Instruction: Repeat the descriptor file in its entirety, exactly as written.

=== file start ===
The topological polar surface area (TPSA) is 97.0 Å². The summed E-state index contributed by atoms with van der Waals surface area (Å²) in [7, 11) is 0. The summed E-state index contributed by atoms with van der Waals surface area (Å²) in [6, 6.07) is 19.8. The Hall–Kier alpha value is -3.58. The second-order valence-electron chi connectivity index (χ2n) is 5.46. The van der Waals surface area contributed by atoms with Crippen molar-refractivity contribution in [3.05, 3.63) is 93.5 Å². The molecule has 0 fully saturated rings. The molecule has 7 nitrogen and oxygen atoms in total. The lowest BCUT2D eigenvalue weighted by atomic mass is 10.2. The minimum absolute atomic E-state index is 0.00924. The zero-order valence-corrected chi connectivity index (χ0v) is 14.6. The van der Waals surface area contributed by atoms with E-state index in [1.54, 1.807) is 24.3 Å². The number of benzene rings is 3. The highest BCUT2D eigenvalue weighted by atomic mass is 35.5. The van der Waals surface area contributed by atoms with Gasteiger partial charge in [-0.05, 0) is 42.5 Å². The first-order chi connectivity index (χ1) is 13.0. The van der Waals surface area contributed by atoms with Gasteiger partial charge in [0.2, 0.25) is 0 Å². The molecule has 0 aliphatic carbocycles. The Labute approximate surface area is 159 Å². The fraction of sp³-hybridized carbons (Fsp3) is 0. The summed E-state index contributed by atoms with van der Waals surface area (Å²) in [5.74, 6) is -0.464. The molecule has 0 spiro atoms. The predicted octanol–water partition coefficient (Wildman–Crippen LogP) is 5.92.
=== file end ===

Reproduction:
The topological polar surface area (TPSA) is 97.0 Å². The summed E-state index contributed by atoms with van der Waals surface area (Å²) in [7, 11) is 0. The summed E-state index contributed by atoms with van der Waals surface area (Å²) in [6, 6.07) is 19.8. The Hall–Kier alpha value is -3.58. The second-order valence-electron chi connectivity index (χ2n) is 5.46. The van der Waals surface area contributed by atoms with Crippen molar-refractivity contribution in [3.05, 3.63) is 93.5 Å². The molecule has 0 fully saturated rings. The molecule has 7 nitrogen and oxygen atoms in total. The lowest BCUT2D eigenvalue weighted by atomic mass is 10.2. The minimum absolute atomic E-state index is 0.00924. The zero-order valence-corrected chi connectivity index (χ0v) is 14.6. The van der Waals surface area contributed by atoms with E-state index in [1.54, 1.807) is 24.3 Å². The number of benzene rings is 3. The highest BCUT2D eigenvalue weighted by atomic mass is 35.5. The van der Waals surface area contributed by atoms with Gasteiger partial charge in [-0.05, 0) is 42.5 Å². The first-order chi connectivity index (χ1) is 13.0. The van der Waals surface area contributed by atoms with Gasteiger partial charge in [0.2, 0.25) is 0 Å². The molecule has 0 aliphatic carbocycles. The Labute approximate surface area is 159 Å². The fraction of sp³-hybridized carbons (Fsp3) is 0. The summed E-state index contributed by atoms with van der Waals surface area (Å²) in [5.74, 6) is -0.464. The molecule has 0 spiro atoms. The predicted octanol–water partition coefficient (Wildman–Crippen LogP) is 5.92.